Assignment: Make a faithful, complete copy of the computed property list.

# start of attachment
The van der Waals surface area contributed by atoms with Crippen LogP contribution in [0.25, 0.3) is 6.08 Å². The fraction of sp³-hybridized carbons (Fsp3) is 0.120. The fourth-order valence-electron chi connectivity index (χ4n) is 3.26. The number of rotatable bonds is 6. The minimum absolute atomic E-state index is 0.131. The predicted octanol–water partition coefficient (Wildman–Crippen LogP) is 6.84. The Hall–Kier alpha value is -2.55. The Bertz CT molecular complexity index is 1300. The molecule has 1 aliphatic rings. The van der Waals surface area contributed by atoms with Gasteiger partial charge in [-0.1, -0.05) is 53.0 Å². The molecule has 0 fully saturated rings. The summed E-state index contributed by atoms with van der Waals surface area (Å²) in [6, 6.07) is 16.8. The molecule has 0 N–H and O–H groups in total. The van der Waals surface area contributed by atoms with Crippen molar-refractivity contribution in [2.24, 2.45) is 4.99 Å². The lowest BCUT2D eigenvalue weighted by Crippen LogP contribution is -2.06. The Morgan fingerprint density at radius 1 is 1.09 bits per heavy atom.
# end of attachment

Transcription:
The van der Waals surface area contributed by atoms with Crippen LogP contribution in [0.25, 0.3) is 6.08 Å². The fraction of sp³-hybridized carbons (Fsp3) is 0.120. The fourth-order valence-electron chi connectivity index (χ4n) is 3.26. The number of rotatable bonds is 6. The minimum absolute atomic E-state index is 0.131. The predicted octanol–water partition coefficient (Wildman–Crippen LogP) is 6.84. The Hall–Kier alpha value is -2.55. The Bertz CT molecular complexity index is 1300. The molecule has 1 aliphatic rings. The van der Waals surface area contributed by atoms with Gasteiger partial charge in [-0.1, -0.05) is 53.0 Å². The molecule has 0 fully saturated rings. The summed E-state index contributed by atoms with van der Waals surface area (Å²) in [6, 6.07) is 16.8. The molecule has 0 N–H and O–H groups in total. The van der Waals surface area contributed by atoms with Crippen molar-refractivity contribution in [2.24, 2.45) is 4.99 Å². The lowest BCUT2D eigenvalue weighted by Crippen LogP contribution is -2.06. The Morgan fingerprint density at radius 1 is 1.09 bits per heavy atom.